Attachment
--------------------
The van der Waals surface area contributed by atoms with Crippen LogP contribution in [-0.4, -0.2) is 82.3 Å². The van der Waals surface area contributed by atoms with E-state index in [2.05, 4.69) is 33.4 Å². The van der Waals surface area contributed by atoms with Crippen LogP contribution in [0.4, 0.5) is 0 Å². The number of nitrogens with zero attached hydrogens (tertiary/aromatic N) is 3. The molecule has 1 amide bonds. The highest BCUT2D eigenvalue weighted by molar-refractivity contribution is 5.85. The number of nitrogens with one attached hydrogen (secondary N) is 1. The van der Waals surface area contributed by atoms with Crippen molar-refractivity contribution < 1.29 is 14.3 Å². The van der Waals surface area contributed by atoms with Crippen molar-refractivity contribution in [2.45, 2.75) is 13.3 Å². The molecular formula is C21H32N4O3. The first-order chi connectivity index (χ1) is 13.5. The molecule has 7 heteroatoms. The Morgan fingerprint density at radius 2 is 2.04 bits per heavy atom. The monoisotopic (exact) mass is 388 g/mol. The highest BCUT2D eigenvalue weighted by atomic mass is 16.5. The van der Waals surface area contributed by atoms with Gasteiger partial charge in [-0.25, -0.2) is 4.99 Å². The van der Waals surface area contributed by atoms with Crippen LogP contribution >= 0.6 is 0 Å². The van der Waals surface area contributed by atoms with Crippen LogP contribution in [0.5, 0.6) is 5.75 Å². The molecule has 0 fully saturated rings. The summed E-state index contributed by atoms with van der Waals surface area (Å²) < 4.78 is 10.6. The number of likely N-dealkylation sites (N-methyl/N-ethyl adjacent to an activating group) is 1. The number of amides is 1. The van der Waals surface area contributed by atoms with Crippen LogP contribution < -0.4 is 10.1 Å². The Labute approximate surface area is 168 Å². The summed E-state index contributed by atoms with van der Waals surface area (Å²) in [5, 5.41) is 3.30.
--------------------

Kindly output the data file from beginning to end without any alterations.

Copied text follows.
The van der Waals surface area contributed by atoms with Crippen LogP contribution in [-0.4, -0.2) is 82.3 Å². The van der Waals surface area contributed by atoms with E-state index in [2.05, 4.69) is 33.4 Å². The van der Waals surface area contributed by atoms with Crippen LogP contribution in [0.4, 0.5) is 0 Å². The number of nitrogens with zero attached hydrogens (tertiary/aromatic N) is 3. The molecule has 1 amide bonds. The highest BCUT2D eigenvalue weighted by molar-refractivity contribution is 5.85. The number of nitrogens with one attached hydrogen (secondary N) is 1. The van der Waals surface area contributed by atoms with Crippen molar-refractivity contribution < 1.29 is 14.3 Å². The van der Waals surface area contributed by atoms with Crippen molar-refractivity contribution in [2.45, 2.75) is 13.3 Å². The molecular formula is C21H32N4O3. The first-order chi connectivity index (χ1) is 13.5. The molecule has 7 heteroatoms. The Morgan fingerprint density at radius 2 is 2.04 bits per heavy atom. The monoisotopic (exact) mass is 388 g/mol. The highest BCUT2D eigenvalue weighted by atomic mass is 16.5. The van der Waals surface area contributed by atoms with Gasteiger partial charge in [-0.25, -0.2) is 4.99 Å². The van der Waals surface area contributed by atoms with Crippen LogP contribution >= 0.6 is 0 Å². The van der Waals surface area contributed by atoms with Crippen LogP contribution in [0.5, 0.6) is 5.75 Å². The molecule has 0 fully saturated rings. The summed E-state index contributed by atoms with van der Waals surface area (Å²) < 4.78 is 10.6. The number of likely N-dealkylation sites (N-methyl/N-ethyl adjacent to an activating group) is 1. The number of amides is 1. The van der Waals surface area contributed by atoms with Crippen LogP contribution < -0.4 is 10.1 Å². The Labute approximate surface area is 168 Å². The summed E-state index contributed by atoms with van der Waals surface area (Å²) in [5, 5.41) is 3.30.